Transportation accidents. Emergency units frequently respond to transportation accidents involving radioactive materials with no prior knowledge of the radiation hazard. Vehicle placards, package labels, container shapes, and shipping documents all can provide crucial information.

When arriving at the scene of an incident involving suspected radioactive materials, stop all vehicles at least 500 feet upwind from the scene. If a downwind approach is used, extend this distance to 1,000 feet. A twoperson monitoring team wearing full protective clothing, SCBA, and personal dosimetry and using both highand low-range survey meters should approach the scene beginning from about 500 feet upwind. The team should constantly observe the survey meter until it shows a reading of 1 mR/hr. Then mark this point and designate it as the 1 mR/hr boundary. From this point perform a 360-degree survey to establish a 1 mR/hr perimeter. This will be the hot line. In those cases where the 1 mR/hr reading is detected at a distance of less than 100 feet from the scene, establish the hot line 100 feet back from the incident site.

Source: The Fundamentals Course for Radiological Monitors, Student Manual, FEMA.

Based on initial survey readings, the incident commander or his designate w ill project stay times to ensure that predetermined administrative exposure limits will not be exceeded. In Allegheny County, Pennsylvania the annual permitted dose for radiation workers is limited to 5 R. (This 5-R limit for emergency workers is based on the latest recommendation of the National Council on Radiation Protection. It is significantly lower than the limit set by the federal government) Every effort should be made to keep exposure as low as reasonably achievable (ALARA).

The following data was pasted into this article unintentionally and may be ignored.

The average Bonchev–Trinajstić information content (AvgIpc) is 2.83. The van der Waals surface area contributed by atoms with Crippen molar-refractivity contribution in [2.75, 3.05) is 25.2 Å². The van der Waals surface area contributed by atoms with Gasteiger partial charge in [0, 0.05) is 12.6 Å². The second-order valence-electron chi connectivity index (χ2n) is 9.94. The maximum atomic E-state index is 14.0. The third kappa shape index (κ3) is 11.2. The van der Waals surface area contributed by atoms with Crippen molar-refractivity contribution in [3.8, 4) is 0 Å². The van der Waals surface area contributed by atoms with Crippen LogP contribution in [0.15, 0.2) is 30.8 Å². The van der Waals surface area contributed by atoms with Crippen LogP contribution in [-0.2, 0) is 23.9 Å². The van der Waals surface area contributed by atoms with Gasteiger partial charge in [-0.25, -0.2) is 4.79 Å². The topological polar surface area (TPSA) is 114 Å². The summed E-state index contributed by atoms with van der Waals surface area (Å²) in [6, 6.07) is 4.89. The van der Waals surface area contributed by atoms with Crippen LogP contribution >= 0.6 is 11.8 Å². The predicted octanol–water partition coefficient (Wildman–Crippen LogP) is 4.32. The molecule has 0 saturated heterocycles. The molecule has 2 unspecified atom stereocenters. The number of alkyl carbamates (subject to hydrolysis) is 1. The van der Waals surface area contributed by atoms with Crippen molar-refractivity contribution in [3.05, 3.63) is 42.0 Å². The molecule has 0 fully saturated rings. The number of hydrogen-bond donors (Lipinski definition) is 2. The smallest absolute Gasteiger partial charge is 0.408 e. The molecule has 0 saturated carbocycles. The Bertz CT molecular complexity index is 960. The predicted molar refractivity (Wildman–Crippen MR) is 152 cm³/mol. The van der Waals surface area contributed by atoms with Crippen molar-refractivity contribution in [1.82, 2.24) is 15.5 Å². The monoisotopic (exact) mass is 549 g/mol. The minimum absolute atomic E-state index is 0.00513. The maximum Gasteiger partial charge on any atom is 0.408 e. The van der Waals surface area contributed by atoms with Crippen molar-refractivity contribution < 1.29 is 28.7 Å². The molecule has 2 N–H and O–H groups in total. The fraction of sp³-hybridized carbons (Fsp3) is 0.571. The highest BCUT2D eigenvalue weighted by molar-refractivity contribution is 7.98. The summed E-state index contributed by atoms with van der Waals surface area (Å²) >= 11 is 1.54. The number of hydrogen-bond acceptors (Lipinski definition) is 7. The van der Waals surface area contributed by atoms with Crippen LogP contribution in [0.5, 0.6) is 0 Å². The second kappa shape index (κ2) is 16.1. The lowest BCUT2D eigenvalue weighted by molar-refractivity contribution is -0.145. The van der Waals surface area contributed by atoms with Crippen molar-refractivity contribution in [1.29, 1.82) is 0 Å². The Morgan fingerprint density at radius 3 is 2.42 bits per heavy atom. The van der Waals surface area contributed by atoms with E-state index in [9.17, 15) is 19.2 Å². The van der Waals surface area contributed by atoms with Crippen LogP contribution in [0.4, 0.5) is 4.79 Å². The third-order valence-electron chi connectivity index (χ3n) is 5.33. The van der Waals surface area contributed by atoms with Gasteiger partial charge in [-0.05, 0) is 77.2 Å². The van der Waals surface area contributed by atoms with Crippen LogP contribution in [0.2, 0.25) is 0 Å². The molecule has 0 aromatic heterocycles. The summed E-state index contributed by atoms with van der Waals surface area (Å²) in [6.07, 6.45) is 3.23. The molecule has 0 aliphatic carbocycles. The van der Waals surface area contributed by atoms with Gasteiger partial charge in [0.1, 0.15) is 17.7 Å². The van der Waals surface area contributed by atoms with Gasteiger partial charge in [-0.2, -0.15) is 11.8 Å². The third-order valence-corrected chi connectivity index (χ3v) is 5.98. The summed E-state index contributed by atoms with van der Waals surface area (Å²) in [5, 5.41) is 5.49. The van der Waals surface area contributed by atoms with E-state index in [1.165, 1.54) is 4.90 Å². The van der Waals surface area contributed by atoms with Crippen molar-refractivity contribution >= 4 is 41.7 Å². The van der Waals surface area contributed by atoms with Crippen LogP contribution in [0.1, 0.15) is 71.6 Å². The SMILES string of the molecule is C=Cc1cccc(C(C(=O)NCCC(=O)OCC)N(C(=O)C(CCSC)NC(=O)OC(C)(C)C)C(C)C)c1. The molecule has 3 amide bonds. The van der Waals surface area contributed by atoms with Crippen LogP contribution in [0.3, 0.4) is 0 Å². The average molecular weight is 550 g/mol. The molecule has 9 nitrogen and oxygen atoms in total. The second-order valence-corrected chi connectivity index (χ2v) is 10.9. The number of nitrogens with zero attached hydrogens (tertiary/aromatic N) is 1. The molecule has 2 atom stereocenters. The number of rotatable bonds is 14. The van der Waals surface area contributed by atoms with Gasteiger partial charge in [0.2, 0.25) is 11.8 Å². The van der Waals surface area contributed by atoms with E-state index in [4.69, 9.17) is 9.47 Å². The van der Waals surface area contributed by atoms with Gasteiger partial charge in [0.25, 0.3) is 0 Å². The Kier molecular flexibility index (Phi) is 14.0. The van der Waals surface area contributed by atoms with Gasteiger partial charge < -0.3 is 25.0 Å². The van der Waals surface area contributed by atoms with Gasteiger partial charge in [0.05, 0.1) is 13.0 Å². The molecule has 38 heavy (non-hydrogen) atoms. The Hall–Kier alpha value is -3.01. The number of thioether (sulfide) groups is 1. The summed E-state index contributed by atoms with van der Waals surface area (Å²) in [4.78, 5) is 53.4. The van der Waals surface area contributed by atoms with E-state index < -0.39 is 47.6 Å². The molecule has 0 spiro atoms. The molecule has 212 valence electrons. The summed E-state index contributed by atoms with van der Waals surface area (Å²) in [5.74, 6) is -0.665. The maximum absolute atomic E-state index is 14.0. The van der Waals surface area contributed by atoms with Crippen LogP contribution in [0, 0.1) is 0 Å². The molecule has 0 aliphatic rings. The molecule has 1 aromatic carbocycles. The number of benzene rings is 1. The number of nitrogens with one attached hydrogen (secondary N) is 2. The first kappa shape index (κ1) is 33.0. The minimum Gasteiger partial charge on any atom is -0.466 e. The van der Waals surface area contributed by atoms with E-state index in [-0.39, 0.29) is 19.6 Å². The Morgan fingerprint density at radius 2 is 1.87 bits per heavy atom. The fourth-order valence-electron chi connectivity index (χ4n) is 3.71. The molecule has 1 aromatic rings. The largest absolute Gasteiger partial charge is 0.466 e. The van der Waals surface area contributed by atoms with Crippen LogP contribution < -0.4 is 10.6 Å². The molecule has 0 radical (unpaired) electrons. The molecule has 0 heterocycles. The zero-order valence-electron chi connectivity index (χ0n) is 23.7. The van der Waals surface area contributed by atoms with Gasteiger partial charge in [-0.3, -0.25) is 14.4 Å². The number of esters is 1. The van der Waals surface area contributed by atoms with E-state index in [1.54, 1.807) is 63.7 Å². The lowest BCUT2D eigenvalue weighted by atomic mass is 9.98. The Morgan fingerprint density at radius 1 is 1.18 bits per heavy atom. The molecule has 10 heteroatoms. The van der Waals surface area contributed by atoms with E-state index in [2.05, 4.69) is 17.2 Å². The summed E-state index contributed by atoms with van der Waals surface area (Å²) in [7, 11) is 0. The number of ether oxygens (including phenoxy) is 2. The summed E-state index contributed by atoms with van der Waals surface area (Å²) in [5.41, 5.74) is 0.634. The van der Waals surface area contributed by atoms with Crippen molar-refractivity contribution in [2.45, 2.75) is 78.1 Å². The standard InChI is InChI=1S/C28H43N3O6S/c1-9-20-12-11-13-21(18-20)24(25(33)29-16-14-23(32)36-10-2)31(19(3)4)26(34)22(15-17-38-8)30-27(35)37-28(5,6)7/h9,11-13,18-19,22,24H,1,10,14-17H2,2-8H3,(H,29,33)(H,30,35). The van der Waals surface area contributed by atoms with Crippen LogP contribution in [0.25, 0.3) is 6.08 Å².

{Note: Be aware that you will get a reading off a package that contains radioactive material whether it is leaking or not. If the reading is within limits, it is not necessarily a dangerous situation.)

The primary objective when responding to incidents involving radioactive materials is the rescue of trapped and injured victims and the treatment of serious medical injuries. These issues take precedence over assessment and treatment of radiological hazards.

Rescuers must have an organized plan to limit exposure. In the case of an immediate life-threatening or significant fire situation, establishing radiation levels and projected stay times prior to entry into the area is not practical. In such instances the team entering the area should carry a monitor to establish radiation levels and adjust stay times. The team also must give priority to locating and retrieving the shipping documents. Place these documents in a clear plastic bag at the hot line to prevent their contamination.

Any team that approaches the scene of a possible radioartive release must use full protective clothing, SCBA, and personal dosimetry.if radiation is detected, a 1 mR/hr line, covering a 360-degree perimeter around the accident scene, is established.Rescue and lifesaving activities take precedence over radiation hazards monitoring.

(All photos by Bradford Communications Corp., Beltsville, Maryland.)

Fixed-facility accidents. A facility that normally uses radioactive materials for its operations most likely will have highly radioactive sources or large quantities of materials. Because these facilities are fixed, preplanning will be of great value in preparing your response.